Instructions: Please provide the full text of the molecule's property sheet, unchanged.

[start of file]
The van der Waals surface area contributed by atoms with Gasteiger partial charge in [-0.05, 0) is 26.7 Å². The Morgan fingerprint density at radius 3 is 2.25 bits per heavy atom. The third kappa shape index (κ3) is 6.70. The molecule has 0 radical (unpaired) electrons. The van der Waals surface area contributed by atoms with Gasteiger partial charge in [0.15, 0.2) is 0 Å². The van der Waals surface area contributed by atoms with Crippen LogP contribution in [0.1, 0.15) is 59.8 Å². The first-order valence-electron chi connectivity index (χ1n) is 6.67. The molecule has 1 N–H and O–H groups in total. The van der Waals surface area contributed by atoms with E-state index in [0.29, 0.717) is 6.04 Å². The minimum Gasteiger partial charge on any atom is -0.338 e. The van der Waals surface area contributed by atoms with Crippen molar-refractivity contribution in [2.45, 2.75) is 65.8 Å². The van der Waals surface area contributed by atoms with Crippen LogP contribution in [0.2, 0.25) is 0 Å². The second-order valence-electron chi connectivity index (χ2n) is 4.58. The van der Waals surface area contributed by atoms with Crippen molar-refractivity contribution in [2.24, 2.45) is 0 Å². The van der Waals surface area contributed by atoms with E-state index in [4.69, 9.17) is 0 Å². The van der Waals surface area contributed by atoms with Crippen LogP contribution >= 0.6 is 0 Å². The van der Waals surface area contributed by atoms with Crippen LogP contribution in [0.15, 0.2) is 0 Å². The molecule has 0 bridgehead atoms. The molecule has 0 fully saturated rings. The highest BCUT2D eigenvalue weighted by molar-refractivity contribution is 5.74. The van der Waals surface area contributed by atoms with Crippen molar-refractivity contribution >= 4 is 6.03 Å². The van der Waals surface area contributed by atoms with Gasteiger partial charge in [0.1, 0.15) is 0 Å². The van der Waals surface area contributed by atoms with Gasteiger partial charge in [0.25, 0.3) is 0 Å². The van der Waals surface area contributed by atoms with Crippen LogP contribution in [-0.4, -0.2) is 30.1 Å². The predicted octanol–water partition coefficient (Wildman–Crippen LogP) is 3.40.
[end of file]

The van der Waals surface area contributed by atoms with Gasteiger partial charge in [-0.05, 0) is 26.7 Å². The Morgan fingerprint density at radius 3 is 2.25 bits per heavy atom. The third kappa shape index (κ3) is 6.70. The molecule has 0 radical (unpaired) electrons. The van der Waals surface area contributed by atoms with Gasteiger partial charge in [0.15, 0.2) is 0 Å². The van der Waals surface area contributed by atoms with Crippen LogP contribution in [0.1, 0.15) is 59.8 Å². The first-order valence-electron chi connectivity index (χ1n) is 6.67. The molecule has 1 N–H and O–H groups in total. The van der Waals surface area contributed by atoms with E-state index in [0.29, 0.717) is 6.04 Å². The minimum Gasteiger partial charge on any atom is -0.338 e. The van der Waals surface area contributed by atoms with Crippen molar-refractivity contribution in [2.45, 2.75) is 65.8 Å². The van der Waals surface area contributed by atoms with Crippen LogP contribution in [0.2, 0.25) is 0 Å². The second-order valence-electron chi connectivity index (χ2n) is 4.58. The van der Waals surface area contributed by atoms with Crippen molar-refractivity contribution in [2.24, 2.45) is 0 Å². The van der Waals surface area contributed by atoms with E-state index in [4.69, 9.17) is 0 Å². The van der Waals surface area contributed by atoms with Crippen LogP contribution >= 0.6 is 0 Å². The van der Waals surface area contributed by atoms with Crippen LogP contribution in [0.15, 0.2) is 0 Å². The molecule has 0 bridgehead atoms. The molecule has 0 fully saturated rings. The highest BCUT2D eigenvalue weighted by molar-refractivity contribution is 5.74. The van der Waals surface area contributed by atoms with Crippen molar-refractivity contribution >= 4 is 6.03 Å². The van der Waals surface area contributed by atoms with Gasteiger partial charge in [0.1, 0.15) is 0 Å². The van der Waals surface area contributed by atoms with Gasteiger partial charge in [0.25, 0.3) is 0 Å². The van der Waals surface area contributed by atoms with Crippen LogP contribution in [-0.4, -0.2) is 30.1 Å². The predicted octanol–water partition coefficient (Wildman–Crippen LogP) is 3.40.